Bond yields have risen in recent months from historic lows, but by any objective measure, we're still in a low-yield world. This means that many investors, especially income-oriented ones, continue to ask: "Where can I find income?"
While equities are not nearly as cheap as they were a year ago, they are still a reasonable answer to the question. Consider the following:
- Even after the recent rise in yields, bonds are still expensive. A key measure of the fair value of bonds is their real yield -- i.e., their return after factoring in a reasonable expectation for inflation. Today, real yields are still artificially low thanks to help from central bankers. As of the end of July, the yield on the 10-year Treasury Inflation Protected Security (TIP) -- a good proxy for real rates -- was 0.37%. By comparison, the 15-year average of the 10-year TIP yield is roughly 2.2%.
- While the 2013 equity rally has driven up valuations, stocks still look attractive as a source of income relative to fixed income alternatives. A simple exercise illustrates this. Today investors can replicate roughly 50% of the income generated by an investment grade bond index with the dividend stream from a broad, global equity index. While this is down substantially from last November's all-time high of 62%, it is still well above the long-term average of 32%. In other words, stocks are no longer that cheap, but they still look inexpensive compared to bonds.
But though equities still look reasonably priced in the aggregate, not all corners of the equity market look equally attractive as options for income-oriented investors. Many of the traditional yield plays -- such as the utility and REITs sectors -- look stretched. As such, investors may want to avoid these sectors and instead focus on three alternatives:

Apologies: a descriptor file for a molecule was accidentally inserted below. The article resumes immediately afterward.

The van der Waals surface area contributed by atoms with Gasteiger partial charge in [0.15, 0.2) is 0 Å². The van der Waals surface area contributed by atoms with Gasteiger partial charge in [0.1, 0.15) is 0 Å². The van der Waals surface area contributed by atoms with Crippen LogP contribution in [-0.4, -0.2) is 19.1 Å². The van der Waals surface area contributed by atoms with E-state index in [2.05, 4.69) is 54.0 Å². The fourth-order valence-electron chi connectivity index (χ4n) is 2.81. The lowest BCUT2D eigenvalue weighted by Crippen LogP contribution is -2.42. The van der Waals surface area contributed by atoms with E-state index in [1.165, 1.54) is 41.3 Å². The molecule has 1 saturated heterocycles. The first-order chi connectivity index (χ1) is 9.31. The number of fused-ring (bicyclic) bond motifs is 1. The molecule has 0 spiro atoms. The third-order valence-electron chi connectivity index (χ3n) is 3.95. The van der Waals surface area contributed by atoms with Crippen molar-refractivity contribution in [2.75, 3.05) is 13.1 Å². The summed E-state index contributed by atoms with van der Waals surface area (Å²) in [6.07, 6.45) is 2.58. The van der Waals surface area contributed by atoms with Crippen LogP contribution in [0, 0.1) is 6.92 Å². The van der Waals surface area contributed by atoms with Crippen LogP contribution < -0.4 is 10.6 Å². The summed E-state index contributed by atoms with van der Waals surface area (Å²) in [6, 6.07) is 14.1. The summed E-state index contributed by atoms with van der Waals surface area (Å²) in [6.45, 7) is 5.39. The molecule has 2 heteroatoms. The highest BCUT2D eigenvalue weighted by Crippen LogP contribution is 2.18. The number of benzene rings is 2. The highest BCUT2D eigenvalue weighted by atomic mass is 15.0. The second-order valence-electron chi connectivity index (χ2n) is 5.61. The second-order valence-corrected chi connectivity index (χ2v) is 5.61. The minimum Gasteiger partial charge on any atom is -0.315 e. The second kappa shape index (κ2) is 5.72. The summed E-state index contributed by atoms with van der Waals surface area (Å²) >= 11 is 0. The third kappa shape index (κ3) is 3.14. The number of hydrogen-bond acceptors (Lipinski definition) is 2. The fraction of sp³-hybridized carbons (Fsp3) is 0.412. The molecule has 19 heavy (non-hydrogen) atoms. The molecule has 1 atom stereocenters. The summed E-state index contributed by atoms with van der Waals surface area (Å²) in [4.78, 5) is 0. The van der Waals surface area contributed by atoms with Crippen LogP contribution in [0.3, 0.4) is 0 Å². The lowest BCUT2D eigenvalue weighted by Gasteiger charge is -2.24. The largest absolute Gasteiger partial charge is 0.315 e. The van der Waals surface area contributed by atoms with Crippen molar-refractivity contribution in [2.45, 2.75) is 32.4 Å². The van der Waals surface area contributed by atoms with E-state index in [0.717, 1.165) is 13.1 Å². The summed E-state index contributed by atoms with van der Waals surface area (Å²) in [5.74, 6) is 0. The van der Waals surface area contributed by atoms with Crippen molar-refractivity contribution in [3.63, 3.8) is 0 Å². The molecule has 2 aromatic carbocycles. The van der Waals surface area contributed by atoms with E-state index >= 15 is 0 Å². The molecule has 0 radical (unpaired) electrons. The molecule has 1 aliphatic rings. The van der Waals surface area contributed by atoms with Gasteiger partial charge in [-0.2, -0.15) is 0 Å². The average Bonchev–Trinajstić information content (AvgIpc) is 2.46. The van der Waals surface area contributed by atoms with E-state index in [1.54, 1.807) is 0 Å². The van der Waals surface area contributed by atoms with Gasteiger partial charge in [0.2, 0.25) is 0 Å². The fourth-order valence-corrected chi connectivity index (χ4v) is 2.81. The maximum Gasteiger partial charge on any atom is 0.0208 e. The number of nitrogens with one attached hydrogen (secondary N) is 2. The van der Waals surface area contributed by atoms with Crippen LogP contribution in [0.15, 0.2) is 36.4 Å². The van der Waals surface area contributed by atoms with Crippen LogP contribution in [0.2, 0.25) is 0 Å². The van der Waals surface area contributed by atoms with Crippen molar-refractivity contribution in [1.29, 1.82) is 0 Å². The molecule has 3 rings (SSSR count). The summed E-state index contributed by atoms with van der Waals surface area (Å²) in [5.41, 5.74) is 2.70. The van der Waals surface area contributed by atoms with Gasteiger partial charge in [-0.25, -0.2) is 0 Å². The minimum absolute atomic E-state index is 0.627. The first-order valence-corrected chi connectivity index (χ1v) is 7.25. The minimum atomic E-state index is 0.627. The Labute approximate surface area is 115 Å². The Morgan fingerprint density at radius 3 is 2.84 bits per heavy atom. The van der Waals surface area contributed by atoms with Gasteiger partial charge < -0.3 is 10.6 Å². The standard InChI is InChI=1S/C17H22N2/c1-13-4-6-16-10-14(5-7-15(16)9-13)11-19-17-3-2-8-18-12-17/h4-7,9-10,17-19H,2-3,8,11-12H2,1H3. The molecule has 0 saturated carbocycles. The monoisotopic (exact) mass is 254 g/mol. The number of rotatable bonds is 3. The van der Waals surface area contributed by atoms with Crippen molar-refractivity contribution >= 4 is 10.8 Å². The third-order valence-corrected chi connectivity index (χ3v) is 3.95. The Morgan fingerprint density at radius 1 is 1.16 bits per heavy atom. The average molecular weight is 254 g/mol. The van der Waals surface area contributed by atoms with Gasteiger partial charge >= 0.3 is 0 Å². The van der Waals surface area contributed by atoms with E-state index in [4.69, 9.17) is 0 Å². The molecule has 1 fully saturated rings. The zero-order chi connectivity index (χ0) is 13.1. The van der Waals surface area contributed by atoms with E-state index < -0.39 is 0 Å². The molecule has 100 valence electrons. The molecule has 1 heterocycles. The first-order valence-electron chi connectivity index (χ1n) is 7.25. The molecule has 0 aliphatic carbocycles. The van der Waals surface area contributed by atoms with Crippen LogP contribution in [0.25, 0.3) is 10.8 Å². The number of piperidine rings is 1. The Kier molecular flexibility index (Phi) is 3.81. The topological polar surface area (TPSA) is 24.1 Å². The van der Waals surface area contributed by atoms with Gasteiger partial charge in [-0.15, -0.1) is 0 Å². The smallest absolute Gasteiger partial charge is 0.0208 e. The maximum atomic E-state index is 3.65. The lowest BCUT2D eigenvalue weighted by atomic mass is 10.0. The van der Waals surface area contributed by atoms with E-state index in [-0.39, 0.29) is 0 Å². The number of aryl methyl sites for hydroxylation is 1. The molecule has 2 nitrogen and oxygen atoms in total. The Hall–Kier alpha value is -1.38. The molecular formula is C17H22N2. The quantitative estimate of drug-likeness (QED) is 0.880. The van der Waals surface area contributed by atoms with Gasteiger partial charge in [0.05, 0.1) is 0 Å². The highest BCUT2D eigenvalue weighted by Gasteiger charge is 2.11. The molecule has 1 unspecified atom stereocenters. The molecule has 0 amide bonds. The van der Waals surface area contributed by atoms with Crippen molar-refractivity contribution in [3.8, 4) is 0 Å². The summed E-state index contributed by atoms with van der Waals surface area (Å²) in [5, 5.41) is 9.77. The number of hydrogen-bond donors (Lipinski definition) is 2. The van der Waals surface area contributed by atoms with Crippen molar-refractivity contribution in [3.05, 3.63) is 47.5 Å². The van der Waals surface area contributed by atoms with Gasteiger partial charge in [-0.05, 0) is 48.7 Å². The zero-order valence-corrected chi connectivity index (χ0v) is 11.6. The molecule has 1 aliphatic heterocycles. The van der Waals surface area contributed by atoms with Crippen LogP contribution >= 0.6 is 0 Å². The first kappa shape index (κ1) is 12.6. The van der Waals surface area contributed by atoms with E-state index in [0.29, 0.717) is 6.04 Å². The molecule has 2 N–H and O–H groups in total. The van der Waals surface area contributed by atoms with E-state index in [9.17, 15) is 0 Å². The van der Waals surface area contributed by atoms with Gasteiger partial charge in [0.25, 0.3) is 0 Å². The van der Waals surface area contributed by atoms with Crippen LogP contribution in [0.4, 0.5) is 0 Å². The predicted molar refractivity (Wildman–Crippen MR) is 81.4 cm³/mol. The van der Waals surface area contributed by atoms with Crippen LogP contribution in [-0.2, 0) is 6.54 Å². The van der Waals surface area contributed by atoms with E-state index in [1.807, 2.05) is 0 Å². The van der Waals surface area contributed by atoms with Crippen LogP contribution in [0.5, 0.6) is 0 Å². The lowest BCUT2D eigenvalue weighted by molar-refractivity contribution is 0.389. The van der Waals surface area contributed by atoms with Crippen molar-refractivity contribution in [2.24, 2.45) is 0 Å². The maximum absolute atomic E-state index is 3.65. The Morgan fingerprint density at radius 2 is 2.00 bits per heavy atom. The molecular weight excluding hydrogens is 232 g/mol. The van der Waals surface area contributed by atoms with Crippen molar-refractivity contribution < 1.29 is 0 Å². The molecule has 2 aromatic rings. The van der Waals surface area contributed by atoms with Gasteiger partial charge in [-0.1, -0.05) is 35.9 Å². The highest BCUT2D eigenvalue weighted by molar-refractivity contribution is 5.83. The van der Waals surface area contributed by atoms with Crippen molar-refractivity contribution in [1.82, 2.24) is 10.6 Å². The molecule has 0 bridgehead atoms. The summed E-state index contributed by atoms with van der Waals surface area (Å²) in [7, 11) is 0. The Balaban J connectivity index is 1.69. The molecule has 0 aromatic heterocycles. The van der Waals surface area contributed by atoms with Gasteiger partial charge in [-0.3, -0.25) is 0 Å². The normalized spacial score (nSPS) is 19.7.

- International dividend payers. Today, the yield on the Dow Jones EPAC Select Dividend Index is slightly less than 5%. This compares favorably to the sub-2% yield on the S&P 500 and a yield of 3% to 3.5% for U.S. dividend indices. In addition, the income on international dividend payers comes at a much lower price than the income of U.S. counterparts thanks to stretched valuations for many domestic dividend plays. Currently, average valuations on U.S. dividend indices are north of 18x earnings as compared with 15x earnings for indices of international dividend payers. While investors are taking more risk with the international funds, notably currency risk, I believe prices already reflect this risk. Finally, while international dividend stocks have been trailing the broader market for much of the year, their performance has picked up dramatically over the past month.
- Mega caps. Investors looking for less international concentration could consider global mega caps. Given the dominance of U.S. markets, domestic companies account for 50% of the S&P 100 Global Index. The yield on this index is currently around 2.5%.
- Preferred stocks. Finally, more cautious investors looking for bond proxies could consider preferred stocks. Though the upside associated with preferred stocks is obviously limited, preferred stock yields are still attractive at around 5.5%, roughly in line with what high yield is offering. In addition, as the financial sector -- the biggest sector weighting in most preferred indices -- has stabilized, the volatility on this asset class has dropped.